People of color, particularly Black and Latinx people, are at a higher risk of becoming involved in the legal system due to systemic racism. For this reason, Vermont’s criminal legal system has some of the worst racial disparities in the country.
Although Black people made up just 1.4% of the state’s population in November 2020, they accounted for 9.4% of the people incarcerated by the state.
The rate at which Black adults were forced into prisons in the state was approximately seven times higher than the rate for white adults.
Black and Latinx drivers are up to 3.9 times more likely to be pulled over while driving than white people.
Black and Latinx people are also more likely to be searched as the result of a traffic stop, but only half as likely to be caught with illegal contraband as their white counterparts.
Right now, most of what we know about how systemic racism shows up in our criminal legal system here in Vermont was just listed above. Why? Data.
WHAT WE KNOW
Vermont’s ability to address systemic racism in our state is only as good as the information, or data, it has to identify how and where racial disparities show up throughout the system.
Our criminal legal system does not collect, aggregate, or report adequate data. That includes data related to prosecutorial decision making, admissions to incarceration, full charge and sentence offense breakdowns for the incarcerated population, use of sentencing enhancement policies, length of stay in correctional facilities over time, and decisions about probation, parole, and furlough.
When it comes to identifying racial disparities in our criminal legal system, it’s like we are trying to put together a puzzle with half the pieces missing – we simply cannot see the whole picture.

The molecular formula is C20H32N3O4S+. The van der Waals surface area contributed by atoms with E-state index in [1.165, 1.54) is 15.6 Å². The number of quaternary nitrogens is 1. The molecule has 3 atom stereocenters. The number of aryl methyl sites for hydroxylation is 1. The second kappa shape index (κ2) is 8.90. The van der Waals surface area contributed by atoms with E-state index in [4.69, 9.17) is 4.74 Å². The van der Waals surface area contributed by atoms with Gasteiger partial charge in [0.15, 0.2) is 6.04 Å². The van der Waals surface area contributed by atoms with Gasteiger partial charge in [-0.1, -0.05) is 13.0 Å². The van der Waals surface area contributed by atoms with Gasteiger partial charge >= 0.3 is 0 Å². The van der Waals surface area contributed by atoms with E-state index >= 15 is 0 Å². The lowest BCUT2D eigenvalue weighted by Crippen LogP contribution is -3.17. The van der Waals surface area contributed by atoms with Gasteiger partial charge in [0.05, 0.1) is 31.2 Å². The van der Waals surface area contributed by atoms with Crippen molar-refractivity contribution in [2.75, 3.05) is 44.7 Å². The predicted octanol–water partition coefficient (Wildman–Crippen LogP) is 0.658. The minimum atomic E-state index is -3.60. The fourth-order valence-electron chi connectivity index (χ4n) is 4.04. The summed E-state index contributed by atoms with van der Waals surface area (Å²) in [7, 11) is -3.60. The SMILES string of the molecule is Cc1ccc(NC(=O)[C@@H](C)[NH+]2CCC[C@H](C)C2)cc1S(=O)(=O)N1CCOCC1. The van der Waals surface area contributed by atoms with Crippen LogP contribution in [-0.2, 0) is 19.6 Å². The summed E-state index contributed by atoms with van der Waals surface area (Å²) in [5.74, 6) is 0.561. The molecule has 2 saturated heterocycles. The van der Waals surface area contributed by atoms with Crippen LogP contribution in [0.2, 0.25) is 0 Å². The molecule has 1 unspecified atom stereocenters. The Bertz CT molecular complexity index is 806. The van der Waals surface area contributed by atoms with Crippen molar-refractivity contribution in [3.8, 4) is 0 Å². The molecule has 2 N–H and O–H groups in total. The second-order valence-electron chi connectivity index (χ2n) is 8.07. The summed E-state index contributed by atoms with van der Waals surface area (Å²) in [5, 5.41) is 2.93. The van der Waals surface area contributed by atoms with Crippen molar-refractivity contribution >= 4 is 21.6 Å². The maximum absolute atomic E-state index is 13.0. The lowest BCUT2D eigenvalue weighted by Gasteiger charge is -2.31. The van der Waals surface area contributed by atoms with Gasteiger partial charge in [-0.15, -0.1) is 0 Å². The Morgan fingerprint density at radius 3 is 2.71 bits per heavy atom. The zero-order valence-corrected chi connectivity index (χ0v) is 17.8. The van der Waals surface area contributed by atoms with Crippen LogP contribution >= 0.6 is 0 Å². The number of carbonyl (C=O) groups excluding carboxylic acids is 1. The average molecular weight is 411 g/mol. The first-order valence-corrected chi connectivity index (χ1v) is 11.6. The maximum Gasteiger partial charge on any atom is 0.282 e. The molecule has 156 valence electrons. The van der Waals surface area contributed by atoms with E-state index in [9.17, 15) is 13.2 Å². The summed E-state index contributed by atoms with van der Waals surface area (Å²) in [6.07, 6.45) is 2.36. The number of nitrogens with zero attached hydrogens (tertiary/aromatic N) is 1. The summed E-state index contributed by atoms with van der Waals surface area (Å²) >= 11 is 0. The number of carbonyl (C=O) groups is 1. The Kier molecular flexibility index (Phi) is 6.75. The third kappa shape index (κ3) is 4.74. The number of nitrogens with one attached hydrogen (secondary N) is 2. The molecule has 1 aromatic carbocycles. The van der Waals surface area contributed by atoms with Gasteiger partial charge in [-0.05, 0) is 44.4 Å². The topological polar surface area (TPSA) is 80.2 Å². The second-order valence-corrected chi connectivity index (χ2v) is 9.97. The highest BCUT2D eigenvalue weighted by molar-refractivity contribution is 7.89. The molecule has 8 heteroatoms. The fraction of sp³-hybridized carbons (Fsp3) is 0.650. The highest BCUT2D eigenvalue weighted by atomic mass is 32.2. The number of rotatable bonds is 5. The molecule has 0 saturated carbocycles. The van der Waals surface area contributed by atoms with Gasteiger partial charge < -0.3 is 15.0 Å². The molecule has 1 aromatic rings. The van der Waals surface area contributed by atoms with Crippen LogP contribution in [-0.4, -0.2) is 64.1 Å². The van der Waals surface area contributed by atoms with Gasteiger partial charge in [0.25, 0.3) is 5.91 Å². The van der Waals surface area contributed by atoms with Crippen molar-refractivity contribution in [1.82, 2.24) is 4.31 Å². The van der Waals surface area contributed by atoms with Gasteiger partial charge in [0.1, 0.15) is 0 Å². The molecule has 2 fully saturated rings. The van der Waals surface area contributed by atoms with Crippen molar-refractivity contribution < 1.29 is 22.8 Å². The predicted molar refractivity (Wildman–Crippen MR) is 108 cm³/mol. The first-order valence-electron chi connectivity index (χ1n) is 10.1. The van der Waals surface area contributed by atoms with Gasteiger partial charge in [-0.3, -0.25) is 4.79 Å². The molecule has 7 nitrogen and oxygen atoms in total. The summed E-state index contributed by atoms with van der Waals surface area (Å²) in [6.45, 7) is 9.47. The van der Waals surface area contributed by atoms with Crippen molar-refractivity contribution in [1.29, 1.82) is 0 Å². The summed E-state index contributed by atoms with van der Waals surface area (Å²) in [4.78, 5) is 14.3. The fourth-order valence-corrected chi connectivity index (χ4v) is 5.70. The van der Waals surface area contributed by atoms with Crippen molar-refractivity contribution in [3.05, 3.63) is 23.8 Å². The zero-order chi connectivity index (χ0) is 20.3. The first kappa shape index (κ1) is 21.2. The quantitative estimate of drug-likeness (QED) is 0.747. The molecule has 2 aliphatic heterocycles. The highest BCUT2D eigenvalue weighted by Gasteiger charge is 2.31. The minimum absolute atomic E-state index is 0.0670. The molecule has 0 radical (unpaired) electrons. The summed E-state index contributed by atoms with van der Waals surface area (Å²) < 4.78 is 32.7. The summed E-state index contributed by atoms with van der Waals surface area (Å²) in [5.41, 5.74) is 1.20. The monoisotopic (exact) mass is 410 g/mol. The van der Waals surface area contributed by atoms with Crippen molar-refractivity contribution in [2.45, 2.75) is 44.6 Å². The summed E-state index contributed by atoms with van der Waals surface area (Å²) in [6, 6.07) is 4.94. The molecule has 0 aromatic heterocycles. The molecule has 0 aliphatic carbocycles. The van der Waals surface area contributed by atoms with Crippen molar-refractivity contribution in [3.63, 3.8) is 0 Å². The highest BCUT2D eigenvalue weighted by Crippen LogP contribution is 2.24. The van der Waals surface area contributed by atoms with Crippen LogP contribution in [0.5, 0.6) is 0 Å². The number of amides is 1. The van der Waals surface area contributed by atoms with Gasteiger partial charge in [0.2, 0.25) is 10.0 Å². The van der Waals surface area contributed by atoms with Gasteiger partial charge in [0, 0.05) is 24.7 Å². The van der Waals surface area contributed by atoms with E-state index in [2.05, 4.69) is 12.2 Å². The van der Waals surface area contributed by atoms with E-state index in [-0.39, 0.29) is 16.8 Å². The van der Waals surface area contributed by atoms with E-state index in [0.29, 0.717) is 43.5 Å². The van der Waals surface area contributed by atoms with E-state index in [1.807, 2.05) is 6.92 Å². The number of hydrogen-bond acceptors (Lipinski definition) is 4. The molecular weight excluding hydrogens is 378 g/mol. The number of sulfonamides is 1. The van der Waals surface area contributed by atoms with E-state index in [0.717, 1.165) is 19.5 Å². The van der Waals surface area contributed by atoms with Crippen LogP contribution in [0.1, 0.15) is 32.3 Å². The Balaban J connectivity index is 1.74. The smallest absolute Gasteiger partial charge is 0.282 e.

This lack of publicly available data prevents informed policymaking and masks racial and geographic disparities in Vermont's criminal legal system. If we are committed to addressing those disparities, Vermont’s decisionmakers need a better and more consistent picture of the system as a whole, and the legislature must mandate and fund system-wide, consistent, and comprehensive data collection and reporting.
In short, having data available from the Department of Corrections, courts, prosecutors, and police in an accessible format will help better identify and remedy the causes of racial disparity that plague Vermont’s criminal legal system.
That’s why we are calling on the Legislature to mandate and fund data reporting on racial disparities system wide in a platform and format that is easily accessible, thorough, and easy to read.
Join us in calling on our elected leaders to mandate and fund data reporting so that we can ensure all our communities are strong, equitable, and inclusive.
*A quick note about the ACLU of Vermont’s Smart Justice Campaign: In 2018, the ACLU launched its Smart Justice Campaign and dedicated itself to cutting the incarcerated population in half while challenging systemic racism in the criminal legal system. The goal: to transform our criminal legal system so that it is fair, equitable and rooted in community-based solutions—and to realize the values Vermonters hold dear by investing in people, not prisons. Learn more about our Smart Justice Campaign.